Ager contends that this is not about `image' per se. That's perhaps the wrong way to look at it, he says. We need to establish ourselves more, and be recognised more clearly, as bona fide partners in discussions about healthcare. We do not want to be in a corner, seemingly unprepared to come out and talk to people, so we keep in contact with other players, like patient groups, European doctors' associations, as well as the media. We also need to talk about some of the positive ideas that we have about improving the conditions in Europe and how the industry needs to be positioned as part of the solution for healthcare provision in the future, and not the problem; that's why we want to be more visible.

EFPIA feels encouraged that the fruits of the proactive programme will help to create a tenable future position from which pharma companies, as partners of health systems in Europe, will incorporate their products as integral to national healthcare solutions; the supplier role may not change, but the plane on which the pharmaco-health system relationship is forged must alter.

We are making a determined effort, but there is a common view in the industry that everybody needs to be doing the same - whether it's EFPIA in the Brussels village or national associations in the Member States, while supported by our companies throughout.

Parallel trade
A journalist will, in most interviews, choose to ask provocative questions of an interviewee purposefully to elicit a frank retort, which is accompanied frequently by a `stream of consciousness' on a key issue of debate. This simple process incites the speaker to formulate and eloquently articulate a rigid argument to which they adhere resolutely and in which they believe ardently. For Ager, such a case is the practice of parallel trade across Europe.

It should be stopped, he states directly, without hesitation.

The fight has been going on for a long time and, personally, I think it is time for some serious discussion on what can be done about it.

He makes his position very clear: We argue very strongly that it is a failure for the European economic situation. It is a waste and, by and large, the benefit goes to the dealers. It doesn't go back to the industry or into social security systems and it has the potential for confusion and safety concern.

The turbulence between parallel traders and European drug manufacturers blows hot and cold. Right now, it is high on the agenda for discussion.

Does Ager oppose the very principle of parallel trade, even when pharma turns a good profit and still enjoys a high level of spending in research and development, or are there specific activities which he feels are not right?

Parallel trade is a normal phenomenon in the functioning European market, which is a market driven by normal economic parameters such as selling watches, tables or other consumer goods. Fundamentally, it is correct and proper in such a market. However, when you have government control over prices, as in healthcare, then it does not apply because it is impossible for the industry to adjust to it. 2004's losses are estimated at Ä4.2bn.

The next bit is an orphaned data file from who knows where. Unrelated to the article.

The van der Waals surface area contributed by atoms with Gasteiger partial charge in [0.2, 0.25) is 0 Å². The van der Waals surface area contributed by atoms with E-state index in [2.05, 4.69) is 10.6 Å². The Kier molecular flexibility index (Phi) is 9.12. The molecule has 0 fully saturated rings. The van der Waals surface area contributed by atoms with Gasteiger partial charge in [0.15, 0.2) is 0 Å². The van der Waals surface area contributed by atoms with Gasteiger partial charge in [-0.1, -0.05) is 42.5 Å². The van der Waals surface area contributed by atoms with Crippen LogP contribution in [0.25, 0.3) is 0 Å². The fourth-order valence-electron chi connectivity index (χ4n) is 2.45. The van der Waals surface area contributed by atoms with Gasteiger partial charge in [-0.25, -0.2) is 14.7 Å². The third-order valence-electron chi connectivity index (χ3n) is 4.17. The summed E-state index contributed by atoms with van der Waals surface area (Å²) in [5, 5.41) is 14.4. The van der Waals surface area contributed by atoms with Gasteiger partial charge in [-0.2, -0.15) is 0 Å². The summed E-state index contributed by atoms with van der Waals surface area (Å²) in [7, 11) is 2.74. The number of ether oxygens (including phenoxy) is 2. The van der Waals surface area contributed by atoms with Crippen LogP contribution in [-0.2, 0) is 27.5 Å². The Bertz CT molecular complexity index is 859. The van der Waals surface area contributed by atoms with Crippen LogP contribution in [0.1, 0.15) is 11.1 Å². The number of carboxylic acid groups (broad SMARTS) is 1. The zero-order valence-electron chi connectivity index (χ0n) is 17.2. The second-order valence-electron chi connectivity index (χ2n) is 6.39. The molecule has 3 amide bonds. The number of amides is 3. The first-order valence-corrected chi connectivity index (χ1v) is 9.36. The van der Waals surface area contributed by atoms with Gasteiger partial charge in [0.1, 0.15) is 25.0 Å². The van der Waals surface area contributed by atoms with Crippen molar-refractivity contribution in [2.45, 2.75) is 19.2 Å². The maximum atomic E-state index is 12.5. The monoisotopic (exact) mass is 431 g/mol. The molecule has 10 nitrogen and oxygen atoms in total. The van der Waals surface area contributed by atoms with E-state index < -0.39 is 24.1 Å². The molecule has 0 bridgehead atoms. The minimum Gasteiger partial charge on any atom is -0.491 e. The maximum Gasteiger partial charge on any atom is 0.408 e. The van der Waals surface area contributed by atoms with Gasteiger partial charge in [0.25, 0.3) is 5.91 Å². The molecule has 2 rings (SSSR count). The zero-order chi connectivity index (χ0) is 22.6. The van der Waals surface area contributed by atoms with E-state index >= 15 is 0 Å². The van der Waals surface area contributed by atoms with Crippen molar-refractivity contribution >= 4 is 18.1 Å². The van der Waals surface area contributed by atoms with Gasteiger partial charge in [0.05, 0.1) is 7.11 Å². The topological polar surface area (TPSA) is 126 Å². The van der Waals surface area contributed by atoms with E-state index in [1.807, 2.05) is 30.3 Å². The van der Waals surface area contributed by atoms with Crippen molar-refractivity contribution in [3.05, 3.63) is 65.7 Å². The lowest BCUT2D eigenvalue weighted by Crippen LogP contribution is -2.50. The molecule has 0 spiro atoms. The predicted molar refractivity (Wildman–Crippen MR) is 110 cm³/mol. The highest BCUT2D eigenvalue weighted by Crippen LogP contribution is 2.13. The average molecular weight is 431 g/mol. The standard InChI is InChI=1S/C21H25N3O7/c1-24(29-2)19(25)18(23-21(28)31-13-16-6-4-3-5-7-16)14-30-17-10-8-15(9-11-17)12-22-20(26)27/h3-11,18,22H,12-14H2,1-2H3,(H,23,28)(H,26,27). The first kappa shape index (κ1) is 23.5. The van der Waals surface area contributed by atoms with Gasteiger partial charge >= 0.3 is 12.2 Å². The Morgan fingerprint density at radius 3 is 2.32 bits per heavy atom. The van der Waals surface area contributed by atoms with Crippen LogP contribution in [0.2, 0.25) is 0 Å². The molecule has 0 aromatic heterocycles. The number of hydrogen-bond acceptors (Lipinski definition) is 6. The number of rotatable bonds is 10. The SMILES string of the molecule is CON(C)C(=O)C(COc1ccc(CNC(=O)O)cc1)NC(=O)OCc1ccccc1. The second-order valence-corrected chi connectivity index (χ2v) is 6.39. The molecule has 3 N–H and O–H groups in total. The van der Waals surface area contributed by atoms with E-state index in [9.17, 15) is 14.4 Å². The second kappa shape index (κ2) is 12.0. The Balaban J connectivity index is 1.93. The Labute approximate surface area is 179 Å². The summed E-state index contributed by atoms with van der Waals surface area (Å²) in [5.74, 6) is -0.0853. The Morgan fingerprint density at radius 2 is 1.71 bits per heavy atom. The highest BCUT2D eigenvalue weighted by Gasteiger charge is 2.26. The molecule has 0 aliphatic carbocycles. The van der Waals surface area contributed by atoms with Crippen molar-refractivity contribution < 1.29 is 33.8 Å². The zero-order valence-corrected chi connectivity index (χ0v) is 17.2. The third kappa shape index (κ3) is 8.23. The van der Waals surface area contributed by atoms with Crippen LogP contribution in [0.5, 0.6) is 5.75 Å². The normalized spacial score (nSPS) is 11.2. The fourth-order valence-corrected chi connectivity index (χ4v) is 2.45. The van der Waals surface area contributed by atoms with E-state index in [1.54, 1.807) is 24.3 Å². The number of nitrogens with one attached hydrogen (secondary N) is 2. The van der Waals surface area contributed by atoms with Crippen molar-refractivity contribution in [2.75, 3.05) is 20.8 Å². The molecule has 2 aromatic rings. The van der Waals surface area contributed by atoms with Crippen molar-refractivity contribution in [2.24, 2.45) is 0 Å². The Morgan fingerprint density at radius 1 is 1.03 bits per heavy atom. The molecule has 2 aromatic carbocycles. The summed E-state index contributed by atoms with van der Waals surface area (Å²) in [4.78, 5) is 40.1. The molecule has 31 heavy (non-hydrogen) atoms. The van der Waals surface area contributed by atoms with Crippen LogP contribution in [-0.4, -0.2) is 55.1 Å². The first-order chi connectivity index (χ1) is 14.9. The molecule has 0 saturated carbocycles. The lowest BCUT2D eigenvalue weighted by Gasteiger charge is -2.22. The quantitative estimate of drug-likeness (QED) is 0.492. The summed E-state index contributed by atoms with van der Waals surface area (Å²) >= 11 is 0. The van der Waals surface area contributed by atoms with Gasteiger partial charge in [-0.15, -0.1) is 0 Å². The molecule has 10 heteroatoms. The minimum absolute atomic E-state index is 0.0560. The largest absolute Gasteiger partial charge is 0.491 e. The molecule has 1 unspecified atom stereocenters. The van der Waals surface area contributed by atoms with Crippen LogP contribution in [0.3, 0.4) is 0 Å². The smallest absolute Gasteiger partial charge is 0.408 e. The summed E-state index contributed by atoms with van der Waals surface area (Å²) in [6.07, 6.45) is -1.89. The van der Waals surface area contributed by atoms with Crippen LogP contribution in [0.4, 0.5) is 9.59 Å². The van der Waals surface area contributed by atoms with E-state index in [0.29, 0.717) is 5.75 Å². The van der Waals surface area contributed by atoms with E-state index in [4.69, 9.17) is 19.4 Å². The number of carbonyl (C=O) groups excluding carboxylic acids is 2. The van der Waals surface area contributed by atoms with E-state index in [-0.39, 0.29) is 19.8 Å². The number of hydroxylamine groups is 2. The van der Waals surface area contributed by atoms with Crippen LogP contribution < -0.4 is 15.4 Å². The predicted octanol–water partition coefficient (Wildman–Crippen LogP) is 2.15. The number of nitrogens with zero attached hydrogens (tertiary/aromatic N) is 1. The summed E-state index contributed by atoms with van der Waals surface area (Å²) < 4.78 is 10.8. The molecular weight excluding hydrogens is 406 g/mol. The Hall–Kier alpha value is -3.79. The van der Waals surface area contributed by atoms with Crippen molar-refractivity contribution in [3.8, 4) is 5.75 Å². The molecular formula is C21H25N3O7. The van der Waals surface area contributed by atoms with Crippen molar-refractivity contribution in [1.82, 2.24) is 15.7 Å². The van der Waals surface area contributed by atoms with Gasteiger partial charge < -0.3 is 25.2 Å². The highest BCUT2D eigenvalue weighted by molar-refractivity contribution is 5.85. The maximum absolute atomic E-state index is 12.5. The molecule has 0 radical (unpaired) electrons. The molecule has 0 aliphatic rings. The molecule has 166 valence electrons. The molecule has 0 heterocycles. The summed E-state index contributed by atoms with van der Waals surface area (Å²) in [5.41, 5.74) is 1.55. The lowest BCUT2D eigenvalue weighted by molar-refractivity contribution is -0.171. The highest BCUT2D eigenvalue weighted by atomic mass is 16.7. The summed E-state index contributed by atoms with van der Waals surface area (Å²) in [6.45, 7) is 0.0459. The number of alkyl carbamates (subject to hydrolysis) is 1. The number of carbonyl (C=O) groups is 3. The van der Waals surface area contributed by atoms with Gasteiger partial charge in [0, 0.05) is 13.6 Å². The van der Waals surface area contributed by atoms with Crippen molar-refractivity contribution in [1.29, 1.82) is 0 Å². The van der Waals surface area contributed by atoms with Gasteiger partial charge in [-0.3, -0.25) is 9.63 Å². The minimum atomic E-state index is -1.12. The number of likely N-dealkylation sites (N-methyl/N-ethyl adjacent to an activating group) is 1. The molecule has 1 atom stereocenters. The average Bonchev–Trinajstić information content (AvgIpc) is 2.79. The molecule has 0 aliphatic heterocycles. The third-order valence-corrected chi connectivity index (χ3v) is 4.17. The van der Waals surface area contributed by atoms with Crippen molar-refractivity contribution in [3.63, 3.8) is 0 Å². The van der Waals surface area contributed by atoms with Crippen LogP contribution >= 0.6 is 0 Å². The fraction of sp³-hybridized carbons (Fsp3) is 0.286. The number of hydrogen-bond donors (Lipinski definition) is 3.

There is also the disruption damage, he adds. If the stock you had organised for Spain suddenly disappears, patients and wholesalers are screaming and you have significant disruption to supply, which also brings potential difficulties if you have to recall a product, or get into a safety situation. It isn't sensible by any normal standards.

Where does EFPIA stand on the suggestion that parallel trade allows criminal counterfeiters to wreak havoc in Europe's markets? It's difficult to pin it down. I'm not saying that one automatically follows from the other, but the more grey market you have, the greater the opportunities for unscrupulous operators to get in. [For more on this issue, read the debate starting on page 28]

Future positive
Sharpened opinions on the issue of patient communications and parallel trade aside, Ager does not actually appear to be overly agitated. He is not a natural agoniser. Quite the converse, in fact, he exudes a positive outlook and is more enthusiastic about developments in Europe than he is cogitative about its problems.

The new Innovative Medicines Initiative (IMI) is a robustly positive topic. In short, this is what Ager describes brightly as our cunning plan to heighten the attractiveness of Europe as, in the most uncomplicated sense, a region that lures, drives and rewards innovative R&D.

This is our chance to be ahead of the pack, he enthuses, depicting the IMI as a cluster of public-private partnerships (PPP) that aim to maximise scientific progression and translate it into applied R&D to the benefit of pharma firms. The idea being that a PPP group in Europe, which might include a university, a couple of biotech start ups and several pharma companies, takes a section of pre-competitive research and drives it forwards.

It will benefit everyone, he adds, becoming more animated by the second. We've got the agenda, we just need the green light.

2nd September 2008